I run pure 91 or 93 gasoline & set up the engine for high octane fuel:heavy towing when towing a trailer. (Recently saw 10.7 mpg)

When not towing, I run 87 oct. pure gas & set the engine to economy. (usually average 13.8 to 14.4 mpg solo)

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Old 12-26-2015, 07:52 AM   #24
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Premium fuel in a 2003 Toyota Is not needed and of no benefit.


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Old 12-26-2015, 08:29 AM   #25
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Our 2012 Hemi Ram gets better MPG using the cheaper gas when empty and not pulling anything,, but we do upgrade a level when pulling as it will rattle the pistons at lower rpms other wise. Sodbust
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Old 12-26-2015, 12:24 PM   #26
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Ok to dispel myths about Premium or 92 octane gasoline, 1: if the mfg says use it, then use it. The timing on the engine control ( nowadays a computer function) has been set for optimum performance at ASTM 92 octane.2: and I know I will get flack from this but I do know of which I speak 20 years testing motor fuel quality on a field test basis for a state agency, and 15 years in the retail side of the gas business, BUT I DIGRESS, where was I oh yeah 2: dispelling the other myth premium burns colder , not hotter and one auto manufacture Dodge will tell you if you are towing and it is hot outside to burn higher octane fuel to keep the temperature down, this is good advise but Dodge should have addressed their engineering problem instead of telling customers of a workaround,, you Dakota owners with the v8 know what I'm talking about. 3 Myth I get better economy using premium,, short answer see number one. Long answer the difference in octane from 87-92 ( non mountain states fuel) is so minimal that it makes a non noticeable difference ( as in run a 1000 gallons through and you might add 0.5-1.25% increase, same road same conditions etc etc, so this is myth although true, is a non issue) nuff said

Bottom line ,, towing in the desert use premium if your Tv calls for 87 octane engine will run cooler. If your rig calls for 92 then burn 92.
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Now a Not so Short note about. 89 or blended fuels, when unleaded fuel was introduced to the industry there were 2 tanks in the ground 90% of the stations in the country sold. Regular and Ethel. The phasing out of the leaded gasoline during a time when most cars still needed the lead to protect the valve seats. Caused the need to have a third tank installed so there was leaded and unleaded, and ethyl. Follow along here for a second. Once the leaded gasoline was gone you had an extra tank in the ground. Our friends in the petroleum industry decided we need something in that tank, 40/60 blend of 92/87 octane brought it to 89. This is where they perpetuated a big fraud and told us our 87 burning cars would run better and we would get better fuel economy. ( bald face lie) now for the kicker forty years later there is once again just 2 tanks in the ground with dispensers that will blend fuel at multiple ratios up to 14 different blends available to the customers. Lol 14 come on the spread from 87-92 is so small this is a joke,, just my humble but correct opinion.
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Old 12-26-2015, 04:38 PM   #27
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Ok to dispel myths about Premium or 92 octane gasoline...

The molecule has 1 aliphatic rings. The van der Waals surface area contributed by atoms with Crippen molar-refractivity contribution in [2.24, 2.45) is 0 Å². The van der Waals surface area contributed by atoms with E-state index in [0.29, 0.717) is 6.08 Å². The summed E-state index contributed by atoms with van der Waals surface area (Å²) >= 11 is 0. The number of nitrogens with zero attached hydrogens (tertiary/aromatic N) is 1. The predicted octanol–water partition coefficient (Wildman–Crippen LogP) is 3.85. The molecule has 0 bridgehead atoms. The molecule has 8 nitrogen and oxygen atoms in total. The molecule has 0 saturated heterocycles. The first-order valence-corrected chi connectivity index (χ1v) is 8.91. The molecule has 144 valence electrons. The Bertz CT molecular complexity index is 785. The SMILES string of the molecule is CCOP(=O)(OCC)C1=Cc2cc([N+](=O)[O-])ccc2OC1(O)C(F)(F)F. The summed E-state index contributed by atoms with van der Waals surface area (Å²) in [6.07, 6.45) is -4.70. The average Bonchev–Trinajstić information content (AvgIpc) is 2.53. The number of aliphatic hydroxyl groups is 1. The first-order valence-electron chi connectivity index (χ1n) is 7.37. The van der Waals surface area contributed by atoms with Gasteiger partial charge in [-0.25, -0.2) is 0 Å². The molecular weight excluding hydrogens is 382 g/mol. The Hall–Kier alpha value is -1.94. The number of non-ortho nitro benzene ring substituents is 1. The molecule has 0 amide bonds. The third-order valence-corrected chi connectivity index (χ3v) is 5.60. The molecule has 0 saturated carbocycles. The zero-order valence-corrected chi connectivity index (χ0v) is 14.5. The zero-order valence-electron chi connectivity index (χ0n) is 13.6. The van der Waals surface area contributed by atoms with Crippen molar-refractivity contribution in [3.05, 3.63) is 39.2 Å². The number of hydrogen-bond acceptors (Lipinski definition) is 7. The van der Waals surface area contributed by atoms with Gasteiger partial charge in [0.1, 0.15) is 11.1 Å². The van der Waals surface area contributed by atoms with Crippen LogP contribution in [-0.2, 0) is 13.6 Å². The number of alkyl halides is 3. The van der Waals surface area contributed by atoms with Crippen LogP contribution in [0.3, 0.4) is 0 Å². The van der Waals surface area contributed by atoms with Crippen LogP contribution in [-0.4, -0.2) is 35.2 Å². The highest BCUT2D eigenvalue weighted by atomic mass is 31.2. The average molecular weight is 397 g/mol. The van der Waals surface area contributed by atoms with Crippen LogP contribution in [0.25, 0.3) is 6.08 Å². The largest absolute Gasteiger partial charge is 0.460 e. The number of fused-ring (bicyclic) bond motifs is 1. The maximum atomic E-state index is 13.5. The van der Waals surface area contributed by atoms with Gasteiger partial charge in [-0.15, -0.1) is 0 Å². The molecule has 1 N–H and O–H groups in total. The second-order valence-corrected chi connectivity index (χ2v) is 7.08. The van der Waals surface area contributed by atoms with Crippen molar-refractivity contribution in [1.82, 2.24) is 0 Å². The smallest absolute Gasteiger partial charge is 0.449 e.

Just a few things to add. Another (mech) engineer, ex fuel supplier, who once upon a time ran a single cylinder test engine in a lab to determine octane number.

Engines don't require a single grade, and operating conditions make a difference as well. Summer vs winter, altitude or sea level, engine clean or not, and so on. So the manufacturer specs a recommended AKI to cover all the bases. The real world is a continuum. So some will need that 92 at a point in time, and others won't. My BMW M54 spec'd 91, but ran great on 89 at my altitude, with my driving pattern. No retarding of timing, same fuel mileage 89 or 91, for the 80,000 that I ran it. When I travelled I used 91 because I didn't know the local fuel suppliers, so it was safer. A later model BMW with twin turbos ran fine on 89, but ran better on 91, and really came alive on 94. The stock engine tuning could take advantage of the higher AKI. If all that sounds too complicated, and particularly if you don't measure and log all fuel purchases, it is easier to go with what the manufacturer says. Suboptimal, but easier.

Next variable is the amount of additives/cleansers etc in the fuel. Some suppliers put more in the higher grades. That can make a difference.

Most important variable to me is the amount of ethanol contaminating the fuel I purchase. They have to put x% ethanol in by law, but not by fuel grade, rather averaged over all sales. So they put more ethanol in the cheaper grades, at least where I live. The blending pumps can put 10% in the 87, 5% in the 89, and none in the 91, for example.

When I find premium with no ethanol, it pays for itself due to the improved mileage relating to no ethanol, with the AKI not impacting it. That is at my local (high) fuel prices. I buy 94 with no ethanol over 91 with ethanol, getting no benefit from the higher AKI but covering the up charge for it with improved mileage. YMMV.

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Old 12-26-2015, 04:40 PM   #28
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nrgtrakr, thanks for sharing the link. Seeing the science behind the regular vs. premium issue helped me finally made sense of the debate.

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Originally Posted by FunyFarm View Post
Ok to dispel myths about Premium or 92 octane gasoline...
FunyFarm, thanks for sharing your real world experience and knowledge, which supported what was in the Car and Driver article. Sometimes it is a challenge to sort out facts from opinions.

Happy New Year to all!